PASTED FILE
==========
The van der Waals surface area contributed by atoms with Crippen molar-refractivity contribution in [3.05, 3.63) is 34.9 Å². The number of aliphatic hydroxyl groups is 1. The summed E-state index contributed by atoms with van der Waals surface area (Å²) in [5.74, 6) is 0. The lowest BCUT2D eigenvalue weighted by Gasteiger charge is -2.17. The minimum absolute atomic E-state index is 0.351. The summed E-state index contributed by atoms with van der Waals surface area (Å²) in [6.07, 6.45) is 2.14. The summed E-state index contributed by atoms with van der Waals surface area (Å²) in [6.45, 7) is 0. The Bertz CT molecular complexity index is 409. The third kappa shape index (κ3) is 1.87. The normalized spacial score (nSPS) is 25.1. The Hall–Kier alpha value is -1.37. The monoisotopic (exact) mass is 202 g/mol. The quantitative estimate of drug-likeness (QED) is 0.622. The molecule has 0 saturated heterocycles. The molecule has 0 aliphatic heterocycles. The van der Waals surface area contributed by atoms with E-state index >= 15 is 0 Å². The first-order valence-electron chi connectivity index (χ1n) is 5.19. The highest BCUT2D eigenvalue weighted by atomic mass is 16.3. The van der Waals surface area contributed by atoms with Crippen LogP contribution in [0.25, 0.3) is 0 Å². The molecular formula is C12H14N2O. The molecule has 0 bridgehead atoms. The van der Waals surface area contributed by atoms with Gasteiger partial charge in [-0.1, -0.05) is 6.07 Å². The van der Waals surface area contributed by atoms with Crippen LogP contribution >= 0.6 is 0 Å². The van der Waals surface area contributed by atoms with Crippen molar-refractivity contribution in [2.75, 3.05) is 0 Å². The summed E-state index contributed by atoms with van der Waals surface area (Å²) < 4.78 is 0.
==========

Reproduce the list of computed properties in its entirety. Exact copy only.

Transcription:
The van der Waals surface area contributed by atoms with Crippen molar-refractivity contribution in [3.05, 3.63) is 34.9 Å². The number of aliphatic hydroxyl groups is 1. The summed E-state index contributed by atoms with van der Waals surface area (Å²) in [5.74, 6) is 0. The lowest BCUT2D eigenvalue weighted by Gasteiger charge is -2.17. The minimum absolute atomic E-state index is 0.351. The summed E-state index contributed by atoms with van der Waals surface area (Å²) in [6.07, 6.45) is 2.14. The summed E-state index contributed by atoms with van der Waals surface area (Å²) in [6.45, 7) is 0. The Bertz CT molecular complexity index is 409. The third kappa shape index (κ3) is 1.87. The normalized spacial score (nSPS) is 25.1. The Hall–Kier alpha value is -1.37. The monoisotopic (exact) mass is 202 g/mol. The quantitative estimate of drug-likeness (QED) is 0.622. The molecule has 0 saturated heterocycles. The molecule has 0 aliphatic heterocycles. The van der Waals surface area contributed by atoms with E-state index >= 15 is 0 Å². The first-order valence-electron chi connectivity index (χ1n) is 5.19. The highest BCUT2D eigenvalue weighted by atomic mass is 16.3. The van der Waals surface area contributed by atoms with Crippen LogP contribution in [0.25, 0.3) is 0 Å². The molecular formula is C12H14N2O. The molecule has 0 bridgehead atoms. The van der Waals surface area contributed by atoms with Gasteiger partial charge in [-0.1, -0.05) is 6.07 Å². The van der Waals surface area contributed by atoms with Crippen LogP contribution >= 0.6 is 0 Å². The van der Waals surface area contributed by atoms with Crippen molar-refractivity contribution in [2.75, 3.05) is 0 Å². The summed E-state index contributed by atoms with van der Waals surface area (Å²) < 4.78 is 0.